Tested: Jöttnar Hymir Hardshell Smock

Trek & Mountain » Clothing » Tested: Jöttnar Hymir Hardshell Smock

We try out a lightweight mountain smock that’s made using highly-breathable Polartec Neoshell

hymire-main

ORIGINALLY PUBLISHED: JUNE 2015

Since British start-up Jöttnar launched a couple of years ago, we’ve tried out a number of their products, including the Bergelmir mountain shell, the Fjorm and Fenrir down jackets and the Alfar midlayer – and without exception, they have all impressed with their use of fabrics, quality of construction and attention to detail. The company’s small but ever-expanding range now has a new addition in the form of the Hymir – a lightweight technical smock aimed primarily at climbers and mountaineers but eminently suitable for other users too.

FEATURES
Like their full-on mountaineering shell, the Bergelmir, the Hymir uses Polartec Neoshell as the main fabric, only this time the face fabric is much more lightweight (96g/m2 as opposed to the 167g/m2 used on the Bergelmir) which Jöttnar say is the ‘world’s lightest grade of Neoshell’. This helps keep the overall weight of the jacket down to a very respectable 330g, as does the minimalist feature set that befits a climbing shell. So what do you get? Well, the smock has a half-length, water-resistant front zip backed by an internal storm flap. A single napoleon-style chest pocket is the only pocket on the jacket and there’s a single adjustor at the hem. When it comes to the hood, there’s all the adjustability you would expect. A toggle at the back reduces the volume of the hood, while a drawcord on each side adjusts the hood around the face. As on the Bergelmir, pull cords are sited on the inside so that gusts of wind don’t whip them against the face. The downside of this is that you have to unzip the top of the jacket to make adjustments. The peak has a semi-stiff insert which can be moulded to shape, while the general usability of the hood arrangement is completed by a chinguard made of a soft, fleecey fabric. That’s it in terms of features, other than to mention that the arms are articulated and have tapered cuffs that can be tightened by velcro tabs.

IN USE
One of the things I particularly liked about the Bergelmir was its fit – athletic, with no excess fabric, yet roomy enough in the chest area and long enough in the arms to aid freedom of movement when stretching and bending on climbs or scrambles. This is also one of the strong points of the Hymir, and for my money this smock fits as well as any shell I’ve ever tried. Add to this the dropped hem at the back, which keeps you covered even if the jacket rides up when stretching, and you have a garment that is just a pleasure to wear. The hood works brilliantly in practice too; there’s plenty of room for your helmet, yet with the range of adjustment provided you can get a great fit around your face when not wearing a lid. Your chin and lower face are protected well by the collar and there’s enough room through the neck area not to restrict movement when turning the head.

The use of Neoshell also contributes to making wearing the Hymir a pleasurable experience. Not only does it give you the breathability that we’ve come to expect from this membrane, it also gives a nice amount of stretch, which again makes movement and stretching that much easier. If you do find yourself overheating then you can vent through the deep front zip. We absolutely loved using the Hymir; in fact, it’s probably our favourite Jöttnar product yet. The thought that goes into designing and making these products is obvious, as demonstrated by the excellent half-mesh, half-Neoshell stuff sack that it comes with (complete with loop to hang off your harness or pack). What’s most surprising is the price; while the Hymir is not what you would call ‘cheap’, it does represent excellent value-for-money.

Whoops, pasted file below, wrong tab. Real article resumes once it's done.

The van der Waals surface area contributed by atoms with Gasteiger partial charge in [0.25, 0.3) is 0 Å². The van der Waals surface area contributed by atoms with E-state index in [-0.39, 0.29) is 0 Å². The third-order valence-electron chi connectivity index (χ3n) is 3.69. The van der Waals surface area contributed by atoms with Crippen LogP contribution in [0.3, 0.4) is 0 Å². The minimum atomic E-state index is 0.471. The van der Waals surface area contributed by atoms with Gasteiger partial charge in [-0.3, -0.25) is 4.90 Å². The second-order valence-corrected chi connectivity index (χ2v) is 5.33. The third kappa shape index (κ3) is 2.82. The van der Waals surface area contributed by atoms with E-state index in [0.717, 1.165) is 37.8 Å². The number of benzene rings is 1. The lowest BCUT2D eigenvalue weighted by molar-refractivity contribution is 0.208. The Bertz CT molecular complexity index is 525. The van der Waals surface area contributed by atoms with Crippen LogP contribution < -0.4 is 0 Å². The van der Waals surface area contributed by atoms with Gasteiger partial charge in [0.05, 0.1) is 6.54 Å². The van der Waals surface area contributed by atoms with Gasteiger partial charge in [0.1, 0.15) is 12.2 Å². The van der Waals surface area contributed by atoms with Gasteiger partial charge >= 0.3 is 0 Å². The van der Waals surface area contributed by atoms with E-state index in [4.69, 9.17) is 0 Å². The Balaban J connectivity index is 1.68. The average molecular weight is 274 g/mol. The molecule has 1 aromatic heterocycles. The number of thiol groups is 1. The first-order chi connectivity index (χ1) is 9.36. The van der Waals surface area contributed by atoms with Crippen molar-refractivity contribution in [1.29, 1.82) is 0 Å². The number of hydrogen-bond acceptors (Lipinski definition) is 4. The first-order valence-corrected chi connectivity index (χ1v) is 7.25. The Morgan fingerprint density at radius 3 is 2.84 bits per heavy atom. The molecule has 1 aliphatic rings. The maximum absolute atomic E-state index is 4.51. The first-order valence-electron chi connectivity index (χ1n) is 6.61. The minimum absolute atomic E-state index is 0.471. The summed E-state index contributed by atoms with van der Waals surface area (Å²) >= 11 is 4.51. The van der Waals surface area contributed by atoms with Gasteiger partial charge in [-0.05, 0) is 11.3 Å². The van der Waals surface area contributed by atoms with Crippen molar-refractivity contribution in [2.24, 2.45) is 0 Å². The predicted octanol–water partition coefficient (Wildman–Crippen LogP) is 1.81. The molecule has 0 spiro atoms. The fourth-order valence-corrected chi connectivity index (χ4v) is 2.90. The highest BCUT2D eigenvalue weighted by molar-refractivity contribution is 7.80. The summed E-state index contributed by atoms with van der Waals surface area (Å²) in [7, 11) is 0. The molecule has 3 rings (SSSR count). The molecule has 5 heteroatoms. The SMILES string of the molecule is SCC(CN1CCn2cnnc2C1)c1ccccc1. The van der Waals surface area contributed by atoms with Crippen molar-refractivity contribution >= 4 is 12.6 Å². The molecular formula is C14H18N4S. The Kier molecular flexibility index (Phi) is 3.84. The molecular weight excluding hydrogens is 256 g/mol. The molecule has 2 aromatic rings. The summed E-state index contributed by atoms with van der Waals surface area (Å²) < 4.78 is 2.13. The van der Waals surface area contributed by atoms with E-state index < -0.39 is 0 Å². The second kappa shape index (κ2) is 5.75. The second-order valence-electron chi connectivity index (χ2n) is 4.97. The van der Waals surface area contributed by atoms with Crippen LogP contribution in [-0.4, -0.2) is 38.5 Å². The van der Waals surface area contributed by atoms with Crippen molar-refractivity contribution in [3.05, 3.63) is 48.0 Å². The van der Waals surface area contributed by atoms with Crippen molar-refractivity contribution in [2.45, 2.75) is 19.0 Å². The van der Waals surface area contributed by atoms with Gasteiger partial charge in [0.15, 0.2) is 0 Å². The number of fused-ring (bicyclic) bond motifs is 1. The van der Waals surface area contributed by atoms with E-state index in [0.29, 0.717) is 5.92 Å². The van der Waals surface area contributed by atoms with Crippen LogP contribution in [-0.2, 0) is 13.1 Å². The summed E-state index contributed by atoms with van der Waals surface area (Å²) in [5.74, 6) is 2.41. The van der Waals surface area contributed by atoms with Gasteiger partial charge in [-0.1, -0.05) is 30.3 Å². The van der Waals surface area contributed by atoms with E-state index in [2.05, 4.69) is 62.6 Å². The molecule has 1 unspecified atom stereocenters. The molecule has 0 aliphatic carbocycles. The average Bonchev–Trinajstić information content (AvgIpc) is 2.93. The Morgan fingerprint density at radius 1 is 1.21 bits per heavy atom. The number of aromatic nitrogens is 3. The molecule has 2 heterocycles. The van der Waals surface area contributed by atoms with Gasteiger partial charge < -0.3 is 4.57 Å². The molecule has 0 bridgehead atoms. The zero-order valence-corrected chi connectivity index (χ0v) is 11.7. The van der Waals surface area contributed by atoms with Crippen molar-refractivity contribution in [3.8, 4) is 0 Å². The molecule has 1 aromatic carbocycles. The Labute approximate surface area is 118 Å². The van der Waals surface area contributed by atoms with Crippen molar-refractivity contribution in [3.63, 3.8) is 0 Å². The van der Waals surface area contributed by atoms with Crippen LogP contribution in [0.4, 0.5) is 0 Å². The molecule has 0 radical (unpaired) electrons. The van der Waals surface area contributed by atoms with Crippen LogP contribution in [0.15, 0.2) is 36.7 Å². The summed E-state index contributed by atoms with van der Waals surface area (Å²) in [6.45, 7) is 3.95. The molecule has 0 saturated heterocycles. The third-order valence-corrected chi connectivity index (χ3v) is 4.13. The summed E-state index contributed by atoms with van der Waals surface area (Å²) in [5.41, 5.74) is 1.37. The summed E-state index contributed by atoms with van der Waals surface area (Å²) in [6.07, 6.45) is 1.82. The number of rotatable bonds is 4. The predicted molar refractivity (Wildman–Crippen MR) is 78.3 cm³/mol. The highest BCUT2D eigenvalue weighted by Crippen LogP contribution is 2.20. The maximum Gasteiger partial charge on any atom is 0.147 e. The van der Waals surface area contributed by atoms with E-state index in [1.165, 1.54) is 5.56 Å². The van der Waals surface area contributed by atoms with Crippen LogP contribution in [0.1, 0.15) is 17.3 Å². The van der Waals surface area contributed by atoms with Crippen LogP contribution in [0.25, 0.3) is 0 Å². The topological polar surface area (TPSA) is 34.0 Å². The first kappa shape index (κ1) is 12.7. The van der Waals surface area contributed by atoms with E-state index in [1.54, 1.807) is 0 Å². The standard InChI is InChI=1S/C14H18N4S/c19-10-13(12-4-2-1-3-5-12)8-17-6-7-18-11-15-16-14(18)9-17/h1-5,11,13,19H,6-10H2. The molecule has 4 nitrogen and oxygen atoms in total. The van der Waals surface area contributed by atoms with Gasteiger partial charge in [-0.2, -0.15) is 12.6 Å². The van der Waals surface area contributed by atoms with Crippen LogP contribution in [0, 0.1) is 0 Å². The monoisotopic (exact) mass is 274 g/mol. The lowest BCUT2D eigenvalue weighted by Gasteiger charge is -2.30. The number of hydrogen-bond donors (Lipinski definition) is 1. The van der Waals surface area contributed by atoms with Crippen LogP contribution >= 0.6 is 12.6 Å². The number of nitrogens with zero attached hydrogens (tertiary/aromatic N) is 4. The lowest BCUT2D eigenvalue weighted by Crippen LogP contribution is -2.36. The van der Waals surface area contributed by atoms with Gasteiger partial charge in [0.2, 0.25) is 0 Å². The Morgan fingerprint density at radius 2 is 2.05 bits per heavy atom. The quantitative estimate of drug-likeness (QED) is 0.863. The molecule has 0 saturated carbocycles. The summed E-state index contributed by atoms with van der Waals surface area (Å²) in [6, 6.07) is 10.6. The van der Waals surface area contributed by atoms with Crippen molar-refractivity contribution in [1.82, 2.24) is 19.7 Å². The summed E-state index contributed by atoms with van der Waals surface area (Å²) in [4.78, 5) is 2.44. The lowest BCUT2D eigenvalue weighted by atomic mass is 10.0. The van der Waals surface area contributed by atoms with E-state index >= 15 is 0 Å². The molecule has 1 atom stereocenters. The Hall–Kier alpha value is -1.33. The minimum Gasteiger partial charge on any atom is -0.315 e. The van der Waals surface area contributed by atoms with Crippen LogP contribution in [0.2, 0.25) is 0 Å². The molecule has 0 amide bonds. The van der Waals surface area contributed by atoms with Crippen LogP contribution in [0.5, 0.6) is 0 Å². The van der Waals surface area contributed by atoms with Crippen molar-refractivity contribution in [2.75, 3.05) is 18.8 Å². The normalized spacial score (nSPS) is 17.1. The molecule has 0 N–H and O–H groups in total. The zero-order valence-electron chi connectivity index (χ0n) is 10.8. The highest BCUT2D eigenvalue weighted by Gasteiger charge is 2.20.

Verdict: Beautifully designed lightweight technical shell with outstanding fit

 

SPEC SHEET
Price: £250
Weight: 290g (men’s small)
Fabric: 3-layer Polartec Neoshell
Hydrostatic head: 10,000mm
Zips: YKK Aquaguard
Hood: Fully adjustable with wired peak
More info: www.jottnar.com

 

UPDATE


editors-choice

GROUP TEST: LIGHTWEIGHT MOUNTAIN SHELLS

EDITOR’S CHOICE: Jöttnar Hymir

ORIGINALLY PUBLISHED: JUNE 2016

Jöttnar’s Hymir is the only smock in this test, but for those who want a full zip, the British brand’s new Asmund (not available at the time of our test) gives you a very similar spec for £20 more. What you get with the Hymir is a lightweight (333g for a medium) 3-layer Polartec Neoshell garment, with a single chest pocket and fully-adjustable hood. There’s a single pullcord at the hem and Velcro tabs at the cuffs. It also comes with a natty half-mesh stuffsack so you can clip it to your harness or rucksack for quick access.

The big story with this jacket is the use of Polartec Neoshell though, the only garment in our test to do so. The face fabric has a really great, non-crispy handle to it and a small but useful amount of stretch. The weight of the face fabric (96g/m²or about 75-denier) strikes just the right balance between weight and protection. Neoshell is known for its excellent breathability (albeit with a comparatively low hydrostatic head) and this was borne out when testing the Hymir. The fit, as with other Jöttnar products, is superb, with room in all the right areas. There’s a dropped hem at the back and articulated arms that are long enough to keep wrists covered when stretching. The hood is first rate too – plenty of adjustment with a wired peak that makes it just as good without a helmet on. There’s plenty of room in the neck/chin area, which means your lower face is protected when the zip is done up. The balance of features and performance is first-rate.

Verdict: Superb fit and features, combined with excellent breathability of Polartec Neoshell

 

 

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